Moving up in quality: In our view, issuers with strong cash flow, diversified sources of funding, and a low percentage of variable-rate debt are well poised to thrive in today's economic environment.
Adding munis for stability: In an environment of slowing economic growth and potential recession, general obligation bonds have generally outperformed revenue sectors.
Going global: Global bond markets have started diverging from one another after the initial inflation shock of 2021/22, offering a good opportunity to diversify interest rate exposure and position in countries/regions with tight monetary policy and falling inflation.

Glad to be back

Bonds are continuing to do exactly what they are supposed to: generating income, buffering volatility, and hedging cyclical risks. It's time for them to again become a portfolio's cornerstone investment.

About the Author: George Bory, CFA is the chief investment strategist for Fixed Income at Allspring Global Investments. In this role, he is responsible for partnering across the fixed income platform to help each team set investment strategies for our full range of products and collaborating with clients to identify appropriate investment strategies. In addition, he leads the Fixed Income team of portfolio specialists and serves as a portfolio specialist for the Global High Yield team. Prior to this, he served as head of fixed income research for Wells Fargo Securities and earlier served as the head of credit strategy. George began his investment industry career in 1992. He earned a bachelor's degree in economics from Siena College and completed the London School of Economics' General Course.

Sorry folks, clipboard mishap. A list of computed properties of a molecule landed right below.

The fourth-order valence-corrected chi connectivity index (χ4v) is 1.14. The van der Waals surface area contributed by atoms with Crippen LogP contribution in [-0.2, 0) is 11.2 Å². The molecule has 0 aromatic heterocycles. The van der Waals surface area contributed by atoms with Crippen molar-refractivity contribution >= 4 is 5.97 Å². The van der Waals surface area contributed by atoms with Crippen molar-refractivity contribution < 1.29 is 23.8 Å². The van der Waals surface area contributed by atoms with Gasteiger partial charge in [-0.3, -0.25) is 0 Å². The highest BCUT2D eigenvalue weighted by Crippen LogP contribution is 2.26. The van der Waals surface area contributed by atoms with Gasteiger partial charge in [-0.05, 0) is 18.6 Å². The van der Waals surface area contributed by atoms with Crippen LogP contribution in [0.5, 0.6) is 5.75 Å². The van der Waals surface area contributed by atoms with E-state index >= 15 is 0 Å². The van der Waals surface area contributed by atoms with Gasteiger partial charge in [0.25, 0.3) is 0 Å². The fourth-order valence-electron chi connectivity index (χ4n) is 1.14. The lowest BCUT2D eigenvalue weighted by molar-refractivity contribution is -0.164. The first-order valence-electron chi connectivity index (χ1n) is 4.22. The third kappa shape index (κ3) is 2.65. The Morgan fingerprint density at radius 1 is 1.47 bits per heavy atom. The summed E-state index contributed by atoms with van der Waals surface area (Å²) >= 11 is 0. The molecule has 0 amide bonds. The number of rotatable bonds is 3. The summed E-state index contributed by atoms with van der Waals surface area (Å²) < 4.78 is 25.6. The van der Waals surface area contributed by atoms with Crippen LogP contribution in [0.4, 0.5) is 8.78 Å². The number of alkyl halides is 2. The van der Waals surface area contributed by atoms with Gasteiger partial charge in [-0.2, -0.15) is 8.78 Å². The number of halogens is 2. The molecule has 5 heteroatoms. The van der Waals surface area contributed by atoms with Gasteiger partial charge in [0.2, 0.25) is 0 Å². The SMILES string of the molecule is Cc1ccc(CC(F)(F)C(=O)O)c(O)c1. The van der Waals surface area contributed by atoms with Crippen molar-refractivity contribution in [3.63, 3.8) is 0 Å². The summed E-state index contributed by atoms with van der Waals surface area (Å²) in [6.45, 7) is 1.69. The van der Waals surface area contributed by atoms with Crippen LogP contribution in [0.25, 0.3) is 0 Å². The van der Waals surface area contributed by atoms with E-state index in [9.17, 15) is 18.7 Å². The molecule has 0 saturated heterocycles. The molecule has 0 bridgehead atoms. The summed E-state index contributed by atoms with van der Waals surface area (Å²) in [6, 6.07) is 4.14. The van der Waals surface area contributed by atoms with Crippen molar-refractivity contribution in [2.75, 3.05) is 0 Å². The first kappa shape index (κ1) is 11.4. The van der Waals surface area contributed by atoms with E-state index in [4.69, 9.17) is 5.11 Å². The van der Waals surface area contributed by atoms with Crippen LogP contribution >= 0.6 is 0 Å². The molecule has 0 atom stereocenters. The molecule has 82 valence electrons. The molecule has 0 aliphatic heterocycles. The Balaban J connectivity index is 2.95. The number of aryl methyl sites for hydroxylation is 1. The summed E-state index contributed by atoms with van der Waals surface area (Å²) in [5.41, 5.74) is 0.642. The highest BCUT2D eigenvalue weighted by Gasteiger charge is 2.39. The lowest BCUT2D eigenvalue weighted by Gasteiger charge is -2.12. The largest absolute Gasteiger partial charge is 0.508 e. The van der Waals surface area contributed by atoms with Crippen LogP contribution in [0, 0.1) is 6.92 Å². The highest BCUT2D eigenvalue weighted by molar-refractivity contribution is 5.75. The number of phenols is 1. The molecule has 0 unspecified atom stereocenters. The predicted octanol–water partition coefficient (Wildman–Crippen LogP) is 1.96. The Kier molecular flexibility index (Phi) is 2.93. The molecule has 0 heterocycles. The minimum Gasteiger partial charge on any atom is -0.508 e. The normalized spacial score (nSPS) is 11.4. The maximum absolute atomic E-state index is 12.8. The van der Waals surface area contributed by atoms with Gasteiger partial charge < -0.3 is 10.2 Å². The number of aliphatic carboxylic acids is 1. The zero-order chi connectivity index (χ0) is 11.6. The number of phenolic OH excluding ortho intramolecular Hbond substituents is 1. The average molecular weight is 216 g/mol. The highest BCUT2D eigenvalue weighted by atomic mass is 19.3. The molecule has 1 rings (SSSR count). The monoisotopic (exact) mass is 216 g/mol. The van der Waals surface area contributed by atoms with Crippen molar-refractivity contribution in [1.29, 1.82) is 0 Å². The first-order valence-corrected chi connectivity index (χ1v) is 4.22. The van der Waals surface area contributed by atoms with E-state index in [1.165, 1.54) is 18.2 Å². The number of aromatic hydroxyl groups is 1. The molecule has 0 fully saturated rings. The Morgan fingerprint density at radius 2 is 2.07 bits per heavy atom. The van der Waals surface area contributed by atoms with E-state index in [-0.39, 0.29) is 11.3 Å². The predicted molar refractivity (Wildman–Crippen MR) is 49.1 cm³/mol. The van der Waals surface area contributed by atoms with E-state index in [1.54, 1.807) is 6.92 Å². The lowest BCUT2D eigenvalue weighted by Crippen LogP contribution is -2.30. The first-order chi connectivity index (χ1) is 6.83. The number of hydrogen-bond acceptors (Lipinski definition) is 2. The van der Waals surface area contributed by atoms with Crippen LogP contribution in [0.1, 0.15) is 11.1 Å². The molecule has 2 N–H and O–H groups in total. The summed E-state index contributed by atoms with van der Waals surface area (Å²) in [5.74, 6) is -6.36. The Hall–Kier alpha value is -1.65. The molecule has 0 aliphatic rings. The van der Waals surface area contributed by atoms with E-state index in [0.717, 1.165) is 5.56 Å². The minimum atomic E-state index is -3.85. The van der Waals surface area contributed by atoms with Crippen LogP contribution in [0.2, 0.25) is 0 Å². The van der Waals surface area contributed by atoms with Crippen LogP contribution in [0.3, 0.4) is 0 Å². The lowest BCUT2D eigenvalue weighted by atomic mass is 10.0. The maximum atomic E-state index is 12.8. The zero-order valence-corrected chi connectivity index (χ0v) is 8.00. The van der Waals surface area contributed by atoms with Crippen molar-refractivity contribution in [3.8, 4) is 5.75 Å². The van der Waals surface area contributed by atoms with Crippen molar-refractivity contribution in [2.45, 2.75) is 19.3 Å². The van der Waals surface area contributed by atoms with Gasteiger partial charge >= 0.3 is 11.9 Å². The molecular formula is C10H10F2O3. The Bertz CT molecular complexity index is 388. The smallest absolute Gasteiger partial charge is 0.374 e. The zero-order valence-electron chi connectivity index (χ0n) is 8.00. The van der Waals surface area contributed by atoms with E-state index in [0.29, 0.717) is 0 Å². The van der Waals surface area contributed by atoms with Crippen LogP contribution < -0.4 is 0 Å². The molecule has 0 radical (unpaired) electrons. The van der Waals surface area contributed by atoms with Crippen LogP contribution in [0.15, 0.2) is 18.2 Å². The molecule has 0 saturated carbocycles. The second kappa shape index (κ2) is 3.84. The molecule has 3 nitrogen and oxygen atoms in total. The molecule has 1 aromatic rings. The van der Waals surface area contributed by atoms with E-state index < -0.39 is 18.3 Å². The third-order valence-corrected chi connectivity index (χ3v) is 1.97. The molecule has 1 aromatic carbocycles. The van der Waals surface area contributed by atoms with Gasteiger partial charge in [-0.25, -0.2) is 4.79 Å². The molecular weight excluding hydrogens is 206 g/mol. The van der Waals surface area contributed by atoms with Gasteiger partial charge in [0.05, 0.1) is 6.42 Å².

Disclosures: CFA® and Chartered Financial Analyst® are trademarks owned by CFA Institute.

Material is for informational purposes only and professional, institutional or qualified investors. No retail use outside the U.S.


Allspring Global InvestmentsTM is the trade name for the asset management companies of Allspring Global Investments Holdings, LLC, a holding company indirectly owned by certain private funds of GTCR LLC and Reverence Capital Partners, L.P. Unless otherwise stated, Allspring is the source of all data, current or as of date stated; past performance not a guarantee of future results; all investments contain risk; content for informational purposes with no representation regarding adequacy, accuracy or completeness.  Opinions/estimates aren't necessarily that of Allspring, are subject to change. This communication doesn't contain investment advice, recommendations or research, as defined under local jurisdiction regulation.



There have been no comments made on this article. Why not be the first and add your own comment using the form below.

Leave a comment

Please complete the form below to submit a comment on this article. A valid email address is required to submit a comment though it will not be displayed on the site.

HTML has been disabled but if you wish to add any hyperlinks or text formatting you can use any of the following codes: [B]bold text[/B], [I]italic text[/I], [U]underlined text[/U], [S]strike through text[/S], [URL][/URL], [URL=http//]your text[/URL]